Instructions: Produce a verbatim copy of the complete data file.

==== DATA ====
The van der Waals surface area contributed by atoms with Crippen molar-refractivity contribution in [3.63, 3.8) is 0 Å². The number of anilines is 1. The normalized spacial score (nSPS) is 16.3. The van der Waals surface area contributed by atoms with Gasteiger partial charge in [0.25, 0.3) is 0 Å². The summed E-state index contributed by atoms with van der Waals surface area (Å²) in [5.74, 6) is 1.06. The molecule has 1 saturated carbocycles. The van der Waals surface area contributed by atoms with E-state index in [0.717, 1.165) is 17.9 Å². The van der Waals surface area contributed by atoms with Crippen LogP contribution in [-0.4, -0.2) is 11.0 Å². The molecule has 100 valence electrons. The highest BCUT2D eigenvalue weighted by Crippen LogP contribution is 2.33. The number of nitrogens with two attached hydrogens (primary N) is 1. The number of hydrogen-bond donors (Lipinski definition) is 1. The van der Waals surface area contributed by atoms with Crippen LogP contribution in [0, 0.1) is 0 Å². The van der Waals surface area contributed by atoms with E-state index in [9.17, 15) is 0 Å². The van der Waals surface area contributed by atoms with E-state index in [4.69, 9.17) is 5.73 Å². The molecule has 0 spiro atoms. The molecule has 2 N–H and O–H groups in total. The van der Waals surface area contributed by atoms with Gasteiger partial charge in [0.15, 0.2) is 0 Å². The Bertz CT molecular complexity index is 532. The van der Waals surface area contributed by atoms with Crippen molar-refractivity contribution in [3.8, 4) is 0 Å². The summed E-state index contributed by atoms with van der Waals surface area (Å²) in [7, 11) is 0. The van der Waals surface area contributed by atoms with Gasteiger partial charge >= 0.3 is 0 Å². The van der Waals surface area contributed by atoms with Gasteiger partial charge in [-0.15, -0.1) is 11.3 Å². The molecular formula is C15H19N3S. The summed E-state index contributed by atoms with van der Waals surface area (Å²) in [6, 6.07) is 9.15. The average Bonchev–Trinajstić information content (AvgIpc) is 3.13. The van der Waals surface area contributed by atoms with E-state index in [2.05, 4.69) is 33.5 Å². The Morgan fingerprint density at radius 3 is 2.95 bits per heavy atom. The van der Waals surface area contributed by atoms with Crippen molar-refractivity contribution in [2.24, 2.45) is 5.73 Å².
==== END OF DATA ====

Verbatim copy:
The van der Waals surface area contributed by atoms with Crippen molar-refractivity contribution in [3.63, 3.8) is 0 Å². The number of anilines is 1. The normalized spacial score (nSPS) is 16.3. The van der Waals surface area contributed by atoms with Gasteiger partial charge in [0.25, 0.3) is 0 Å². The summed E-state index contributed by atoms with van der Waals surface area (Å²) in [5.74, 6) is 1.06. The molecule has 1 saturated carbocycles. The van der Waals surface area contributed by atoms with E-state index in [0.717, 1.165) is 17.9 Å². The van der Waals surface area contributed by atoms with Crippen LogP contribution in [-0.4, -0.2) is 11.0 Å². The molecule has 100 valence electrons. The highest BCUT2D eigenvalue weighted by Crippen LogP contribution is 2.33. The number of nitrogens with two attached hydrogens (primary N) is 1. The number of hydrogen-bond donors (Lipinski definition) is 1. The van der Waals surface area contributed by atoms with Crippen LogP contribution in [0, 0.1) is 0 Å². The van der Waals surface area contributed by atoms with E-state index in [9.17, 15) is 0 Å². The van der Waals surface area contributed by atoms with E-state index in [4.69, 9.17) is 5.73 Å². The molecule has 0 spiro atoms. The molecule has 2 N–H and O–H groups in total. The van der Waals surface area contributed by atoms with Gasteiger partial charge in [0.15, 0.2) is 0 Å². The Bertz CT molecular complexity index is 532. The van der Waals surface area contributed by atoms with Crippen molar-refractivity contribution in [3.8, 4) is 0 Å². The summed E-state index contributed by atoms with van der Waals surface area (Å²) in [7, 11) is 0. The van der Waals surface area contributed by atoms with Gasteiger partial charge >= 0.3 is 0 Å². The van der Waals surface area contributed by atoms with Gasteiger partial charge in [-0.15, -0.1) is 11.3 Å². The molecular formula is C15H19N3S. The summed E-state index contributed by atoms with van der Waals surface area (Å²) in [6, 6.07) is 9.15. The average Bonchev–Trinajstić information content (AvgIpc) is 3.13. The van der Waals surface area contributed by atoms with E-state index in [2.05, 4.69) is 33.5 Å². The Morgan fingerprint density at radius 3 is 2.95 bits per heavy atom. The van der Waals surface area contributed by atoms with Crippen molar-refractivity contribution in [2.24, 2.45) is 5.73 Å².